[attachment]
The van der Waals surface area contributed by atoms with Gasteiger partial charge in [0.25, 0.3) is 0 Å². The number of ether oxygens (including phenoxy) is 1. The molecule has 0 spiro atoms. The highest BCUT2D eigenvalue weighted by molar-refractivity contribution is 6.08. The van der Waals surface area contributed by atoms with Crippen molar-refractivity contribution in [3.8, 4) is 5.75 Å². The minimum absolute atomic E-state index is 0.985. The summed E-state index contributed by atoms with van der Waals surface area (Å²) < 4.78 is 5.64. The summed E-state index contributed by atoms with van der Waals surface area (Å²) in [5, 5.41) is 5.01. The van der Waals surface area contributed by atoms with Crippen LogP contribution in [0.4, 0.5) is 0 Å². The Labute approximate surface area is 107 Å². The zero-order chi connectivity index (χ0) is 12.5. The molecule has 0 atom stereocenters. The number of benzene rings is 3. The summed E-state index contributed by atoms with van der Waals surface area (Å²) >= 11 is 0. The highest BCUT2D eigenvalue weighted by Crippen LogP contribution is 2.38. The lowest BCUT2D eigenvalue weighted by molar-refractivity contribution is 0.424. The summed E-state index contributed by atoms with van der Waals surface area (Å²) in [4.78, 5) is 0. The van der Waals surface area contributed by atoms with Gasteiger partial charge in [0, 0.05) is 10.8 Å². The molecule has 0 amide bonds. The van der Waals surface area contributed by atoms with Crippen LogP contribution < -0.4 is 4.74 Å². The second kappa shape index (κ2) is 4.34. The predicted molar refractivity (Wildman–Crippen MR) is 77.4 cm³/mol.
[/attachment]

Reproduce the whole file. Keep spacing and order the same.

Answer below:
The van der Waals surface area contributed by atoms with Gasteiger partial charge in [0.25, 0.3) is 0 Å². The number of ether oxygens (including phenoxy) is 1. The molecule has 0 spiro atoms. The highest BCUT2D eigenvalue weighted by molar-refractivity contribution is 6.08. The van der Waals surface area contributed by atoms with Crippen molar-refractivity contribution in [3.8, 4) is 5.75 Å². The minimum absolute atomic E-state index is 0.985. The summed E-state index contributed by atoms with van der Waals surface area (Å²) < 4.78 is 5.64. The summed E-state index contributed by atoms with van der Waals surface area (Å²) in [5, 5.41) is 5.01. The van der Waals surface area contributed by atoms with Crippen LogP contribution in [0.4, 0.5) is 0 Å². The Labute approximate surface area is 107 Å². The zero-order chi connectivity index (χ0) is 12.5. The molecule has 0 atom stereocenters. The number of benzene rings is 3. The summed E-state index contributed by atoms with van der Waals surface area (Å²) >= 11 is 0. The highest BCUT2D eigenvalue weighted by Crippen LogP contribution is 2.38. The lowest BCUT2D eigenvalue weighted by molar-refractivity contribution is 0.424. The summed E-state index contributed by atoms with van der Waals surface area (Å²) in [4.78, 5) is 0. The van der Waals surface area contributed by atoms with Gasteiger partial charge in [0, 0.05) is 10.8 Å². The molecule has 0 amide bonds. The van der Waals surface area contributed by atoms with Crippen LogP contribution < -0.4 is 4.74 Å². The second kappa shape index (κ2) is 4.34. The predicted molar refractivity (Wildman–Crippen MR) is 77.4 cm³/mol.